Luke Orehawa Triathlete And Rugby Coach
Luke is a triathlete who was inspired to get into the sport by his wife. He tells Sundried about challenges and adventures.
Have you always been into sport?
Yes, there’s always been something. I started Judo aged five and continued to train for a further eleven years, but towards the end other interests took over. Throughout secondary school I played rugby, swam, and was strong at athletics. Then there was the best part of a ten year gap without sport; uni, work, and life were all time-demanding excuses. It wasn’t until I started coaching my son’s rugby team that I returned to sport. My wife has always kept fit and I felt I needed to follow suit, finding something that was right for me.
What made you decide to enter triathlon?
My wife started it off by entering a local sprint triathlon with friends. It was quite possibly the worst weather for a triathlon I have ever seen; hail, gales, rain in icy cold temperatures. It wasn’t the triathlon itself as much as seeing the training that she had to put in that enticed me. It seemed to me it was something that I could do, training early in the morning rather than committing to a team sport. My first triathlon was a sprint booked eleven months away. Having not swum properly for years, swimming 400m continuous front crawl took the entire year to master. I even had no running experience so building up to 5km started with running and walking between lamp posts. Cycling was the only thing that I had been doing for years by commuting daily (only a few miles mind).
What’s been your best race to date?
ITU Leeds triathlon was a really good race for me. It showed the years of training effort I’ve put in with strong swim and bike legs and a PB run, finishing on the blue carpet. But what makes a race good for me is a challenging course and one which is family friendly where my wife and kids can get involved with the action; Leeds delivered.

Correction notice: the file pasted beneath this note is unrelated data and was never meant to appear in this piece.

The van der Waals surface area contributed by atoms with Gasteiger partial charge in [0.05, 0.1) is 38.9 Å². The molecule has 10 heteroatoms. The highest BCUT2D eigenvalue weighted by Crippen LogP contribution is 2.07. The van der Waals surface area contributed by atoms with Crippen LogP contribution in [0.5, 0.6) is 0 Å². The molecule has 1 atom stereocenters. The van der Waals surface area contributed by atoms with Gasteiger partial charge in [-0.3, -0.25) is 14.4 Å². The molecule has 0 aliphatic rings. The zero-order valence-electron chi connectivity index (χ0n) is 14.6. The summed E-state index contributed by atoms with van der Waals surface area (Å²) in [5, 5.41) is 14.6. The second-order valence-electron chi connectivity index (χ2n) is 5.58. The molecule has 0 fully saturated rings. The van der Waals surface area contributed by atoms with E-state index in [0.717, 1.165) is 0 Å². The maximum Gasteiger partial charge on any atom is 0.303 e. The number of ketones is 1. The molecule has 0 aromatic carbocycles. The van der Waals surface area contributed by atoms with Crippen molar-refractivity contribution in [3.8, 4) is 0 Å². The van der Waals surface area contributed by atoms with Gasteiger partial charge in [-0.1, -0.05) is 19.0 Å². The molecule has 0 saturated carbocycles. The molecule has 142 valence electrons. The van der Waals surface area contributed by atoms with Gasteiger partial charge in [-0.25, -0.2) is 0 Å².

And your proudest achievement?
Keeping at it! With three years under my belt, race day is still a nerve racking affair. Training however is different; I know enough now to push when I need to push and back off when things don’t feel right.
Have you ever had any racing disasters / your toughest race yet?
I’ve had a fall off my bike not long after the swim last year (2016). It was a lapse of concentration that caused me to clip the kerb, and I was off. After checking my bike over I was back on to race for another 2 hours to the finish, with concerned onlookers checking I was ok; there was quite a lot of blood.
Mentally and physically the toughest race was Caderman in Snowdonia National Park. From sea to the summit of Cadair Idris, I didn’t prepare for how hard the run up to the summit was going to be.
How do you overcome setbacks?
Five weeks before Caderman, I came off my bike after work, spraining my ankle and wrist. That put the brakes on training completely. It became important to ensure recovery was not being hindered by trying to train. To keep some level of fitness I swam using a pullbuoy. Things still aren’t right and it’ll take a while before the swelling is gone.
What is the best bit of advice you wish someone had told you before you started competing?
“Know why you are doing this”
There is always better, lighter, and more costly kit. There are more training aids available that I know what to do with. There is a shake, gel or bar for everything. I am no professional, I am doing this for me, and so all that matters is I have delivered my best given the equipment and training time I have available.
What are your goals for 2018?
This year is about pushing myself on a few challenges rather than quantity. Given my ankle is still swollen; I will start pre-season for 2019 early and start light to continue recovery. Next year I’m looking to make bike leg improvements and use winter to hone my swim technique.
Who do you take your inspiration from?
I do not liken or style myself on professional triathletes as they seem far removed from where I am right now. In all the triathlons I take on, there is always something new to experience and a new challenge, and so it’s adventurers such as Sean Conway that inspire me to keep searching for those experiences.
What do you like about Sundried and what’s your favourite bit of our kit?
The men's training t-shirt is a versatile T-Shirt that I wear a lot! My most recent addition is the Grande Casse Running Jacket, small and light to carry up to the mountain summit on Caderman triathlon but kept me warm for the descent.